HousingPulse Survey Finds First-Time Homebuyers Missing Out

by Peter Thomas Ricci


The rise of non-distressed property sales has been one of the most encouraging signs for the housing recovery, but a HousingPulse Survey suggests it’s not benefiting first-time homebuyers.

By Peter Ricci

First-time homebuyers have always played an integral role in the housing market, but the latest HousingPulse Survey from Campbell/Inside Mortgage Finance has found that they may be missing out on the housing recovery.

After surveying 2,500 agents nationwide, the HousingPulse Survey found the market share of first-time homebuyers was 34.7 percent in October, which is not only down from the 37.1 percent of June but the lowest market share ever recorded by HousingPulse.

HousingPulse Survey – First-Time Homebuyers MIA

The reasons for the the decline in first-time homebuyers, the HousingPulse Survey found, derives from the return of non-distressed property sales to the housing market:

  • Non-distressed property sales made up 64.7 percent of home purchases in October, which is the highest share of sales since the HousingPulse Survey began in 2009.
  • At the same time, first-time homebuyers did not see their share of non-distressed property sales increase over the past five months, the only such group of buyers to experience such a trend.
  • The share of first-time homebuyers in the non-distressed market fell from 38.7 percent in June to 33.6 percent in October, while shares rose for current homeowners (50 to 54.2 percent) and investors (11.3 to 12.2).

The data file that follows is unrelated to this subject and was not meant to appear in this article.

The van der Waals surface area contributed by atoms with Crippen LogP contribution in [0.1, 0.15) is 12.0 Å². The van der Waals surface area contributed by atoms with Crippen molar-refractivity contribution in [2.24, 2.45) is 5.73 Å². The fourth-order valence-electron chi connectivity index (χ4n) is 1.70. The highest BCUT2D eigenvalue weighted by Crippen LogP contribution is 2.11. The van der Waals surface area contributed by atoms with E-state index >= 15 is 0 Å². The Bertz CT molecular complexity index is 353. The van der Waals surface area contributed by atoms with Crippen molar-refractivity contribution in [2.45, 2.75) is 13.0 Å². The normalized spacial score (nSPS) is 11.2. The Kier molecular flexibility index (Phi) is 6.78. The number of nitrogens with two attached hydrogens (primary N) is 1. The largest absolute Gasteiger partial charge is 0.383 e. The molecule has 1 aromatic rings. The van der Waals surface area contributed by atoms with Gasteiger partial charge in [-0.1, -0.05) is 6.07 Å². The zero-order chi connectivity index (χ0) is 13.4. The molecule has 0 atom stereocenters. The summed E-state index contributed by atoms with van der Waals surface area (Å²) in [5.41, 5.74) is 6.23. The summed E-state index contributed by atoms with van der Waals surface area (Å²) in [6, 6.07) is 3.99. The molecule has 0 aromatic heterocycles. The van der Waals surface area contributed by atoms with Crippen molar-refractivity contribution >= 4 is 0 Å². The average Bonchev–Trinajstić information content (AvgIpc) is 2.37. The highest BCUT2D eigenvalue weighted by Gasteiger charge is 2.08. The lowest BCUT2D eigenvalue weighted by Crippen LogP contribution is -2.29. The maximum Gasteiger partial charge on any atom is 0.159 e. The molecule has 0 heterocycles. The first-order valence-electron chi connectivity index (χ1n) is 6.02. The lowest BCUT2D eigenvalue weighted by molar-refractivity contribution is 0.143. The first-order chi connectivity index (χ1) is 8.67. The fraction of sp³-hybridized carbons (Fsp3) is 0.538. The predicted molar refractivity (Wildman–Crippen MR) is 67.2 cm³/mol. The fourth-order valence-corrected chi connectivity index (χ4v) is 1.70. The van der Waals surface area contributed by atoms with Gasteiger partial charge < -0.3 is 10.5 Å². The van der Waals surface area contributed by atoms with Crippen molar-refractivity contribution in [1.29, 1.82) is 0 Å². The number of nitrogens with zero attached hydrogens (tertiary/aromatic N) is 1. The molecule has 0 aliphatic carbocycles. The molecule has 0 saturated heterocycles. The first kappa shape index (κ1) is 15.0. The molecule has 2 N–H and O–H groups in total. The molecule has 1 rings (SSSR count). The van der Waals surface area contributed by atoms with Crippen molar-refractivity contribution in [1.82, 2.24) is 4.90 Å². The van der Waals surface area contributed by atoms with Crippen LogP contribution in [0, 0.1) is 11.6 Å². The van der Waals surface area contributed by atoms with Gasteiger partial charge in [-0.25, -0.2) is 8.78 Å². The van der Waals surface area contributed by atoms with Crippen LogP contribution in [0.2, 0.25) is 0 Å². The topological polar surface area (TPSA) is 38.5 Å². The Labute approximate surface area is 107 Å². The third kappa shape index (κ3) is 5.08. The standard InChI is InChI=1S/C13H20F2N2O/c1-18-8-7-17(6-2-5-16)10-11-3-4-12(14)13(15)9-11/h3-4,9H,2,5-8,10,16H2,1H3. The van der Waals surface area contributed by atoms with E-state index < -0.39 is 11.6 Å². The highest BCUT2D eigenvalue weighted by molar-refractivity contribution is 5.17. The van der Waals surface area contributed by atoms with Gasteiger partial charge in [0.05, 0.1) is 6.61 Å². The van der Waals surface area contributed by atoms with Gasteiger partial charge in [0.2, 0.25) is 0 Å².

There is a great irony to this setback; for years, distressed properties (short sales and REOs) made up disproportionate chunks of the existing-home market, and housing analysts yearned for the return of non-distressed sales to balance out the housing inventory and usher in a housing recovery…so what’s to explain the absence of first-time homebuyers in this party?

FHA Financing and the First-Time Homebuyer Decline

As the HousingPulse Survey explains, the higher price tags associated with non-distressed homes have squeezed out first-time buyers, but the biggest influence on their falling market share is changes to FHA financing.

Half of first-time homebuyers, explained Thomas Popik, the director of Campbell Surveys, use FHA financing, but in an effort to shore up its finances and replenish its depleted insurance fund, the FHA has been tightening its underwriting standards and raising its premiums. And in a bonus question on the HousingPulse Survey, agents did say that higher premiums limited first-time homebuyer purchases.

The FHA just announced an additional 10-basis-point uptick to its premiums in early 2013, but perhaps this can be seen more as an opportunity for private financing to return to housing, given the first-time buyers who are still interesting in homeownership?

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